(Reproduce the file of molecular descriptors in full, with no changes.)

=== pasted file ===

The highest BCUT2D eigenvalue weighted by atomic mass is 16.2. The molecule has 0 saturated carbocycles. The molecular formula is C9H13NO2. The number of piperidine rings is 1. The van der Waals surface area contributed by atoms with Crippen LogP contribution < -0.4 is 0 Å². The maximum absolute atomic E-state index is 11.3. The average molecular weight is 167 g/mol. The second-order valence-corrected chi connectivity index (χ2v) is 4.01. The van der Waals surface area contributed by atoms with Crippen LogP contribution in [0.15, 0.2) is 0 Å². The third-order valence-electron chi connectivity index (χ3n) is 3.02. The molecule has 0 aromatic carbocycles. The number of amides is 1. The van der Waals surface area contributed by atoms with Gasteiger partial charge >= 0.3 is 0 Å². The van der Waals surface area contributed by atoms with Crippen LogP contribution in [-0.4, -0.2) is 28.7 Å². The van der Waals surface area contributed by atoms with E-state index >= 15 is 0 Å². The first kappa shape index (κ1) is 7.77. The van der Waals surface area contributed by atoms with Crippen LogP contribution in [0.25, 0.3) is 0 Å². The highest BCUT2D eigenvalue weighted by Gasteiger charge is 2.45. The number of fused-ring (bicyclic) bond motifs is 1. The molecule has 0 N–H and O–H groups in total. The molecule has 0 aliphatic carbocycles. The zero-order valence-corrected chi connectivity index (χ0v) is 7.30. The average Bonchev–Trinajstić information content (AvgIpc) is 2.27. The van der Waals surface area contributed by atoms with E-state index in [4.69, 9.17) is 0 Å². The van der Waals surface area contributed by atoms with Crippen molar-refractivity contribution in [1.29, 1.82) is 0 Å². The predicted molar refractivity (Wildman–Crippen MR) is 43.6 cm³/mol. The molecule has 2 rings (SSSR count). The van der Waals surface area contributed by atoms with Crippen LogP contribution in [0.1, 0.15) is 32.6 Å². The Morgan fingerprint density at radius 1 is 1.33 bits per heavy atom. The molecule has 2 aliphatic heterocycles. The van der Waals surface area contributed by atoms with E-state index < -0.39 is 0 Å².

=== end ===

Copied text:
The highest BCUT2D eigenvalue weighted by atomic mass is 16.2. The molecule has 0 saturated carbocycles. The molecular formula is C9H13NO2. The number of piperidine rings is 1. The van der Waals surface area contributed by atoms with Crippen LogP contribution < -0.4 is 0 Å². The maximum absolute atomic E-state index is 11.3. The average molecular weight is 167 g/mol. The second-order valence-corrected chi connectivity index (χ2v) is 4.01. The van der Waals surface area contributed by atoms with Crippen LogP contribution in [0.15, 0.2) is 0 Å². The third-order valence-electron chi connectivity index (χ3n) is 3.02. The molecule has 0 aromatic carbocycles. The number of amides is 1. The van der Waals surface area contributed by atoms with Gasteiger partial charge >= 0.3 is 0 Å². The van der Waals surface area contributed by atoms with Crippen LogP contribution in [-0.4, -0.2) is 28.7 Å². The van der Waals surface area contributed by atoms with E-state index >= 15 is 0 Å². The first kappa shape index (κ1) is 7.77. The van der Waals surface area contributed by atoms with Crippen LogP contribution in [0.25, 0.3) is 0 Å². The highest BCUT2D eigenvalue weighted by Gasteiger charge is 2.45. The number of fused-ring (bicyclic) bond motifs is 1. The molecule has 0 N–H and O–H groups in total. The molecule has 0 aliphatic carbocycles. The zero-order valence-corrected chi connectivity index (χ0v) is 7.30. The average Bonchev–Trinajstić information content (AvgIpc) is 2.27. The van der Waals surface area contributed by atoms with E-state index in [4.69, 9.17) is 0 Å². The van der Waals surface area contributed by atoms with Crippen molar-refractivity contribution in [1.29, 1.82) is 0 Å². The predicted molar refractivity (Wildman–Crippen MR) is 43.6 cm³/mol. The molecule has 2 rings (SSSR count). The van der Waals surface area contributed by atoms with Crippen LogP contribution in [0.1, 0.15) is 32.6 Å². The Morgan fingerprint density at radius 1 is 1.33 bits per heavy atom. The molecule has 2 aliphatic heterocycles. The van der Waals surface area contributed by atoms with E-state index < -0.39 is 0 Å².